Rosalie Moffett. Ecco, $14.99 trade paper (96p) ISBN 978-0-06-293021-7

Winner of the National Poetry Series, the contemplative second book from Moffett (June in Eden) sifts through one pivotal event—the poet’s mother’s brain injury after a fall—and how its repercussions rippled across the years that followed. Conscientiously associative, the poem features recurring symbols that represent the event, most significantly the spider, whose web is like the nerves of the brain, “a meshwork of silk rope bridges.” Other themes include vegetation, light and vision set against dark and blindness (she describes her mother as “the one who once shielded me in her body like a lit match”), and memory and dreams. Moffett’s cadence is effortlessly elegant; even her description of head trauma is achingly beautiful: “This, with/ a ringing like what, when shaken, the dead/ lightbulb makes.” Though never morose, the book is suffused with grief as the poet mourns a piece of her mother that is gone and uses that experience to prepare for a later, more final grief, whenever it may come: “the me who’s been/ smoothing a spot in my mind for years, like a dog/ turning in circles.” Moffett creates order out of the chaos in this radiant collection, cataloging the known and unknown into a coherent story for both the reader and herself. (Oct.)

Reviewed on 11/15/2019 | Details & Permalink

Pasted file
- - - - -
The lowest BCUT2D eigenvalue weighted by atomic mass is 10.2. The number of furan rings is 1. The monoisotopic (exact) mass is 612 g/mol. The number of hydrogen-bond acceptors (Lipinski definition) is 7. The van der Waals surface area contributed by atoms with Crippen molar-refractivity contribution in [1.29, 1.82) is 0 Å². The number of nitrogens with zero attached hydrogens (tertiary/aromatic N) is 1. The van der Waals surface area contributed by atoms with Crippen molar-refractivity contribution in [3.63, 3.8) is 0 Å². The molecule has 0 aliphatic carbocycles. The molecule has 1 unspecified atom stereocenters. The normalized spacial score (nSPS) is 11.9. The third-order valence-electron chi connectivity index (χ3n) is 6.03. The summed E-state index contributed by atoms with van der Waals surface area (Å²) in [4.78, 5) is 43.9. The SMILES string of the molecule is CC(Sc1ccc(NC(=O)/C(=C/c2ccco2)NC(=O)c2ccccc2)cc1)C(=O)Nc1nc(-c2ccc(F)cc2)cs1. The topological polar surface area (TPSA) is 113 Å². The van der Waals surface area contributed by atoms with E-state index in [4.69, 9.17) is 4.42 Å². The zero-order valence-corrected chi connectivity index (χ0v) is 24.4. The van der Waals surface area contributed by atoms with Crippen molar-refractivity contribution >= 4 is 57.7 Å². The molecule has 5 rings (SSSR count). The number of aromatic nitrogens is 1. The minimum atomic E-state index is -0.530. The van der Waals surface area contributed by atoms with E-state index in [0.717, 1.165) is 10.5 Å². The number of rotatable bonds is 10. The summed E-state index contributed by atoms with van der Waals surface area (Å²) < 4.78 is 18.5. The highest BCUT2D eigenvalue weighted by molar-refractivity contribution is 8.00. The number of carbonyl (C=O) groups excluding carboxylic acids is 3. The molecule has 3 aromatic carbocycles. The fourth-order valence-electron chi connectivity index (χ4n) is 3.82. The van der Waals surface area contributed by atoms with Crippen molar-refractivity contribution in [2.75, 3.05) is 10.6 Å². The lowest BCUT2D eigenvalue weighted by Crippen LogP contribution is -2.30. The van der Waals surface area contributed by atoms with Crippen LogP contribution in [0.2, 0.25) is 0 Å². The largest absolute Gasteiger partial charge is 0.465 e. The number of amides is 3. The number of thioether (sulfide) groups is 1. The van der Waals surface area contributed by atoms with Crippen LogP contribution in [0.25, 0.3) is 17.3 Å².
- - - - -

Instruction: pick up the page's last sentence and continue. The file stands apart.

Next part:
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Pagan Virtues

Stephen Dunn. Norton, $26.95 (112p) ISBN 978-1-324-00231-4

In this 19th book, Pulitzer Prize–winning poet Dunn (Different Hours) offers up the soul of a mature, solitary man who appreciates company, but who finds that love is, ultimately, “a better way to be alone.” The humble pagan virtues he upholds may be less flashy than religious ones, but they provide many “options,” such as “to uphold the beautiful// by renouncing the pretty.” Moving from instructions to his eulogist (“for accuracy you might say/ I often stopped,/ that I rarely went as far as I dreamed”) to the disenchantments of success, he advises the lucky to “try to settle in,/ take your place, however undeserved,/ among the fortunate.” The book’s center is the luxurious pit of “The Mrs. Cavendish Poems,” a sequence that moves through an affair with an unsettled, run-on address to the eponymous lady, plumbing the solipsism of its sorrow: “the sea doesn’t want to be bothered today,/ it merely wishes to behave like a lake/ reflect back a face it believes is its own.../ it would also like to change/ its salty ways, but like you,/ Mrs. Cavendish, it can’t.” Intimations of illness and age are carried forward with small steps of irony and courage in Dunn’s latest, moving work. (Oct.)

Reviewed on 11/15/2019 | Details & Permalink

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An American Sunrise